The Clinton family. (Jin Lee/Bloomberg) The Clinton family. (Jin Lee/Bloomberg)

In recent weeks, reporters have been asking quite a few questions of former secretary of state Hillary Rodham Clinton, thanks to the promotional tour for her new book “Hard Choices.” Among the topics covered in these chats has been the finances of the Clinton family, and on this front Hillary Clinton hasn’t performed up to Hillary Clinton messaging standards.

Most notably, she told ABC News that the Clintons were “dead broke” after their White House years, prompting all critics to write blog posts or tweet. She also told the Guardian that “we pay ordinary income tax, unlike a lot of people who are truly well off, not to name names.” Cue more criticism.

And cue Bill Clinton, who has a word or two of advice for journalists covering his wife’s depiction of family finances. Speaking to David Gregory of NBC News in Denver at the the Clinton Global Initiative conference, he protested, “It is factually true that we were several million dollars in debt,” according to an account of the event in The Hill. Journalists “should put this in some sort of context,” he also said.

The plea for “context” is a common refrain for anyone who feels unfairly treated by the media. What it generally means is: Please agree with us. Bill Clinton apparently wanted this background tucked into the story, per The Hill:

He said Hillary Clinton had in the past offered legal assistance for poor people and fought for paid leave for pregnant mothers in the 1970s. And he explained that he and the former secretary of State go to their local grocery store on the weekends and talk to regular people.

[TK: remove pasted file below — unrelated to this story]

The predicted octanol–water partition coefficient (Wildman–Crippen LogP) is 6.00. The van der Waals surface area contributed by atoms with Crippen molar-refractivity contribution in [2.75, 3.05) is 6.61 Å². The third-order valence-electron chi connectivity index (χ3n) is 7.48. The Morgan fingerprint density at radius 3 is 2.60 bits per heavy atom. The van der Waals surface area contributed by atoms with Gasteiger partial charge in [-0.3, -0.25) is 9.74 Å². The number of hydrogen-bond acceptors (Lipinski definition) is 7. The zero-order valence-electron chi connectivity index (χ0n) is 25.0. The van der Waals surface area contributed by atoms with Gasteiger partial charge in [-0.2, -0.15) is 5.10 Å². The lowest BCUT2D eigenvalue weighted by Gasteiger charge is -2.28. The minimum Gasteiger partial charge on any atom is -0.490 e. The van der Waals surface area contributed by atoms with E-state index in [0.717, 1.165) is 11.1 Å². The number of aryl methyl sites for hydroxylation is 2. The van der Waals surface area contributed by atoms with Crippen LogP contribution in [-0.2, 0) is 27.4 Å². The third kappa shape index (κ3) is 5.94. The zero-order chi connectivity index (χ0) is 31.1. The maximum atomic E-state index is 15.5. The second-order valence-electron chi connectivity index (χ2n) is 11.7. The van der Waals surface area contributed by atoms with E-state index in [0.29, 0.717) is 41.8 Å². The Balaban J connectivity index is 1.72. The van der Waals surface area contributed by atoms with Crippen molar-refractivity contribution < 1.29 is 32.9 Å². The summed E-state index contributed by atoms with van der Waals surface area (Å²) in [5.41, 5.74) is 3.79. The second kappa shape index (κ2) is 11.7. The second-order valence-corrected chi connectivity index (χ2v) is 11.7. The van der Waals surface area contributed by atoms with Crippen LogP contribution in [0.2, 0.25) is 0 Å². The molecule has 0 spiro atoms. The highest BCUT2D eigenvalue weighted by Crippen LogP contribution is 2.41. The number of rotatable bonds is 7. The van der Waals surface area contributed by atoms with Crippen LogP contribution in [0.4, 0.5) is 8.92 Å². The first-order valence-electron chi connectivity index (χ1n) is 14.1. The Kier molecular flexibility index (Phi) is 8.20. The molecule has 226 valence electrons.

At the same time, Hillary Clinton admitted to another interviewer that her “dead broke” comment wasn’t the optimal way to phrase things: “That may have not been the most artful way of saying that Bill and I have gone through a lot of different phases in our lives. That was then, this is now. Obviously, we are very fortunate. We’ve been given great opportunities.” So maybe it’s all about what she says, not about how reporters contextualize it.

Another topic: Why is NBC News’s Gregory participating in the Clinton conference, anyway? In addition to interviewing Bill Clinton, Gregory moderated a panel discussion featuring Carly Fiorina, among others (Gregory’s show, “Meet the Press,” taped the proceedings). As noted here yesterday, many of his colleagues in the Beltway media yesterday participated in a political event staged by the White House and a liberal think tank, so perhaps this is a ho-hum affair.

Yet come on: the Clinton Global Initiative is the work of the Bill, Hillary & Chelsea Clinton Foundation. Bill Clinton is a former president and a huge booster of his wife, Hillary Clinton, a quite-likely future presidential candidate. Chelsea Clinton is … an NBC News special correspondent. Why would any journalist help these folks promote themselves?

NBC News declined to comment.

Erik Wemple writes the Erik Wemple blog, where he reports and opines on media organizations of all sorts.